We may not have a huge walk-in pantry in this old house of ours but we do have a gorgeous built-in cabinet that we are using as a pantry.
Gorgeous is a description that is a bit “in the eye of the beholder” as it didn’t start that way. That’s why I titled this blog post “Gross To Gorgeous Pantry Cabinet Transformation.”
The gross pantry cabinet started out violating multiple health codes if such a thing existed for pantry cabinets.
Then there were the violations of our visual sensibilities. I think it is safe to say this cabinet would not win any interior design awards.
However, if you can get past all of the visual noise, the cabinet has good bones.
But those bones needed cleaning!
The pantry cabinet was grosser than the above picture can depict. Decidedly gross.
The most important thing we did was cut off any and all access mice had to this cabinet. There is nothing that triggers my neurotic tendencies like mice in the house, especially around our food.
We cleaned decades of grime off the insides of the cabinet, which prompted so many questions but we had no answers.
We also removed all of the decals and window paint adhered to the glass doors. I’m not going to lie. That took a while and the help of a friend. She not only helped with the physical aspect of this task but also provided emotional support.
Next up was painting. The entire cabinet received multiple coats of black paint. Why black? Well, I painted the floor and then just kept going up the cabinet with the same black porch paint. It seemed like a good idea at the time.
Fast forward a couple of years. I’m not joking. This is a slow-mo transformation.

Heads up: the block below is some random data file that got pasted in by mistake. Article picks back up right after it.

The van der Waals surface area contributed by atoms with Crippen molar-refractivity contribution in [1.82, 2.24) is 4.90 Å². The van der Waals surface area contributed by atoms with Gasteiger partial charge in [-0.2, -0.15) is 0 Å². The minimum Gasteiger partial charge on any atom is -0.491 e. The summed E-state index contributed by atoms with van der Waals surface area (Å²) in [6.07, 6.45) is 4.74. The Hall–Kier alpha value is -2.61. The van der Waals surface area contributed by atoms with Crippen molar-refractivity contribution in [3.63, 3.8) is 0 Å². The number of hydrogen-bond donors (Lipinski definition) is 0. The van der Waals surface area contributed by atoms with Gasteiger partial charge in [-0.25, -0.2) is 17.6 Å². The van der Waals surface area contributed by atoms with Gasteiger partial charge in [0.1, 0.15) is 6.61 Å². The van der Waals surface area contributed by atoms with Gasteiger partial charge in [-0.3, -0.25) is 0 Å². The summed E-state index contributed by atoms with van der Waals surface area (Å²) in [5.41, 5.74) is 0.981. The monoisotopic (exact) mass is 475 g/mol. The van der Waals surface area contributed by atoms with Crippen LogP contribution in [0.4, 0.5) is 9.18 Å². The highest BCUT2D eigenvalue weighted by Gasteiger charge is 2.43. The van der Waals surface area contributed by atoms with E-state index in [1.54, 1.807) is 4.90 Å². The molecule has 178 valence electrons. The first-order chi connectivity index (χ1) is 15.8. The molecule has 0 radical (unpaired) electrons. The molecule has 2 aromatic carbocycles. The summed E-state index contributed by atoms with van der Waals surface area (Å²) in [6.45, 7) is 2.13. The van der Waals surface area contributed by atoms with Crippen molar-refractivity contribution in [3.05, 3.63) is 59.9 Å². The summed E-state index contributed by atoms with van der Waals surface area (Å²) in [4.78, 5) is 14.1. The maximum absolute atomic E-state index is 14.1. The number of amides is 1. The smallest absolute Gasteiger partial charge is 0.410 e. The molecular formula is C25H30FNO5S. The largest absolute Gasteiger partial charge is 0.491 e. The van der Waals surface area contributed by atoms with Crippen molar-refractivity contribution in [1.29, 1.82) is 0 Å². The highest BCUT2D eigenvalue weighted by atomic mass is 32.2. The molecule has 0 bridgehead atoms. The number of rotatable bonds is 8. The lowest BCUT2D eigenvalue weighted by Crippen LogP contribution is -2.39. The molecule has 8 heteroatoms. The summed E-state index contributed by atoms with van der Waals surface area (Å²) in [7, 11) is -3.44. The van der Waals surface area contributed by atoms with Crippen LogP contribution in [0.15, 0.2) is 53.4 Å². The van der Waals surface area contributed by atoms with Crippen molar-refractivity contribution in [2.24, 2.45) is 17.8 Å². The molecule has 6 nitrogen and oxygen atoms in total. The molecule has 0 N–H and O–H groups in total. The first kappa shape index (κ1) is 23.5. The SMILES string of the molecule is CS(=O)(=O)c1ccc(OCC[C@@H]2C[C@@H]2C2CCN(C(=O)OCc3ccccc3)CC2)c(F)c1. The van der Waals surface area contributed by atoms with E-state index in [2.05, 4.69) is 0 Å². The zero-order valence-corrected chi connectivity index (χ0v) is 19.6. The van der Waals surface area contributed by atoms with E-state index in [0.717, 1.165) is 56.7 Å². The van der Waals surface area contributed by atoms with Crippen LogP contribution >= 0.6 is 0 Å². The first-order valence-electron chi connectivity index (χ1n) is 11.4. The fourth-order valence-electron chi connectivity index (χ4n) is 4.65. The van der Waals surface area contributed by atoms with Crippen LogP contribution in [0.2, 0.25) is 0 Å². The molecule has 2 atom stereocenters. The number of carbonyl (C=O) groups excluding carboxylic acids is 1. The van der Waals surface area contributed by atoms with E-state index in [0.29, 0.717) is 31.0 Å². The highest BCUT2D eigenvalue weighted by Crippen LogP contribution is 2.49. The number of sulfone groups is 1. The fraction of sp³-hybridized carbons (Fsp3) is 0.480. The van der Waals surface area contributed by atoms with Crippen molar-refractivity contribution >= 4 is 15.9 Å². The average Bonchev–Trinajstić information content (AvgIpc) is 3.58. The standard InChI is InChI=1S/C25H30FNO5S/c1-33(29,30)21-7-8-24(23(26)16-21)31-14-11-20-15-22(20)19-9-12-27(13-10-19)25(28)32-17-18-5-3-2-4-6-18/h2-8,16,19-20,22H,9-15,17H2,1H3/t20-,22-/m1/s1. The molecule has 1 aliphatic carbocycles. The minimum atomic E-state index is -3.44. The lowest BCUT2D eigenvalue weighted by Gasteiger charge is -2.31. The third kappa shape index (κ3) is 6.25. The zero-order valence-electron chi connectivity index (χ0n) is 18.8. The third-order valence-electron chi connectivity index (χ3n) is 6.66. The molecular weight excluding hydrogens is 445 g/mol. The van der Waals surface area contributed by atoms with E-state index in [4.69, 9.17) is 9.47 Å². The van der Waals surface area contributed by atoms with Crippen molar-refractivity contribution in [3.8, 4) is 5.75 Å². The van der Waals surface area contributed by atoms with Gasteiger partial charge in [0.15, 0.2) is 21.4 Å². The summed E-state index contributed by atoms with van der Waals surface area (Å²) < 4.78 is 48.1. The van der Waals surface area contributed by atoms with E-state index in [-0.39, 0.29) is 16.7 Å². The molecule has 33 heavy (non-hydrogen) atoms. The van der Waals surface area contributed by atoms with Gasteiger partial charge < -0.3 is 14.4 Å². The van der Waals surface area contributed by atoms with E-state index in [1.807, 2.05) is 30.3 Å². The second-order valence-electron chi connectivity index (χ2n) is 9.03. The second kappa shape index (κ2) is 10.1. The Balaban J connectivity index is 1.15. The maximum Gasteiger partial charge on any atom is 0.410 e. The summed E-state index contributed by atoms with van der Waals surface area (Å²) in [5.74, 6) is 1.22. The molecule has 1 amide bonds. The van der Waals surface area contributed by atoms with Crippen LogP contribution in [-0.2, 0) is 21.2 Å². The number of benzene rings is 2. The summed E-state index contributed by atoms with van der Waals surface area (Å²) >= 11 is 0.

I hate to point out the flaws in this room but in the above picture you can tell the ceiling in this room is slanted. The ceilings are also short and the drywall job leaves little to be desired.
What could disguise all of that?
Extending the pantry cabinet to the ceiling could disguise that.
By making the cabinet look taller, it might make the room feel taller.
So that’s what we did.
We extended the right side of the cabinet to the ceiling with a piece of plywood. We also added face trim around the sides of the pantry cabinet and connected it to a piece of trim along the ceiling.
We did not add any wood to the back of this cabinet extension.
Instead of smoke and mirrors to create the illusion of a taller cabinet, we would be relying on paint and trim.
Here’s how the new trim looked primed.
I am pretty good at visualizing how something will look after it is painted but this cabinet paint job exceeded my expectations.
Look at it now.
As a reminder, this is how it started.
*eyes widen in horror*
And this is how it’s going.
Paint and trim work are the only things that have changed with this view.
I don’t know how old this pantry cabinet is but it brings so much soul and character to our home.
While I chose to paint it black (for now), I can imagine it looking amazing in a slate blue, emerald green, burgundy, grey, etc.
Admittedly, I would have a bias toward and affection for any place where we store my favorite snacks, but this pantry cabinet really does serve our family well.
I’m so happy I was able to see past the decals, the glass paint, the mice poop, and the gross gunk to imagine a pretty and practical transformation for this pantry cabinet.
What do you think of my pantry cabinet transformation? Does your home evolve slowly like mine does? I’d love to know. You can always comment on this blog post, email us here, or reach out via Instagram or Facebook.
Black Paint: Behr Porch and Patio Paint in regular black. It’s used on the floor and cabinet.
Wainscoting Paint: Behr Khaki Shade in semi-gloss
Baskets and Wood Bowls: Thrifted
Wood Step Stool: Handmade by Handy Husband in high school shop class.
Thank you for reading today’s blog post. I hope you enjoyed it. If you’ve got another two minutes, I have another blog post or three for you to choose from. Enjoy!